Melissa Lantto has a compelling post over at Retracing Roots about perceiving some self-destructive behaviors (such as alcoholism) within her adopted Sami community, and tying them to the indigenous experience of assimilation.
This comes close to home for me, having discovered that within the same family line (from Swedish Lapland), I am the descendant of both whiskey merchants and Laestadian clergy. Laestadius was the 19th century half-Sami religious leader who demanded complete temperance from his followers, and is alternately credited for preserving Sami culture and criticized for burying it under a severe, fundamentalist doctrine.
Sami or not, we are each of us descended from the colonizer and the colonized. Does our heritage inform our current choices? Can we reconcile competing narratives? What stories do we share with our children? In what culture do we located our “pride”?
Samuel Balto, 1898 in a photo by Čáliid Lágádus via Norske Polarhistorie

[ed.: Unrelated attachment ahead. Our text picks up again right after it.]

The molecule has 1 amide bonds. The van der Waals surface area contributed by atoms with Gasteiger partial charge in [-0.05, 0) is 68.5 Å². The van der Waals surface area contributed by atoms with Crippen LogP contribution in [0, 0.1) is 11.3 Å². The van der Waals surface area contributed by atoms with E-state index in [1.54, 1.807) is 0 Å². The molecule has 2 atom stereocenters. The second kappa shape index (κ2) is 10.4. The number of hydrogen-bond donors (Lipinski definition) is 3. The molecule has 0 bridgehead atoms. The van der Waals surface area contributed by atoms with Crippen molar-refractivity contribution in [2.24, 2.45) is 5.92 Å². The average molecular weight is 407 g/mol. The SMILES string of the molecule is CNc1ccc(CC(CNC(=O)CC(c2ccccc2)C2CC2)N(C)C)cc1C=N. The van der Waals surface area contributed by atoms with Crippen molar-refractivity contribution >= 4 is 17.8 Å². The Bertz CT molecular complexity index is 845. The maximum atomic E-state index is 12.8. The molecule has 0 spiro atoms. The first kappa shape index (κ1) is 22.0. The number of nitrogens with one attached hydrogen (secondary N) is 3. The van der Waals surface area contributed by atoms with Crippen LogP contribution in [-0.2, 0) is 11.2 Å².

It has been over 30 years that I learned about the “family secret” of my Sami heritage.
In about 1978, my mother’s cousin, May, called to ask for photos, since she was making a trip to Karasjok. Married to a Japanese-American over family protests, I answered that I didn’t think they would be interested, since my mother had always said that my grandparents would have been upset over this marriage.
“There are some things you don’t know about yourself . . . “
May responded “Well, there are some things you don’t know about yourself,” and proceeded with the story of the Sámi who came to the United States in 1898, hired to teach the Alaskan Eskimos reindeer husbandry. In that group were my great-grandparents, Anders and Marit Balto, their daughter, my Aunt Mary, and great-uncle, Sam Balto, foreman of the Sámi group. Well I thought this was exciting and exotic, especially after being a “European mutt” amongst a wonderful Japanese family of Samurai heritage.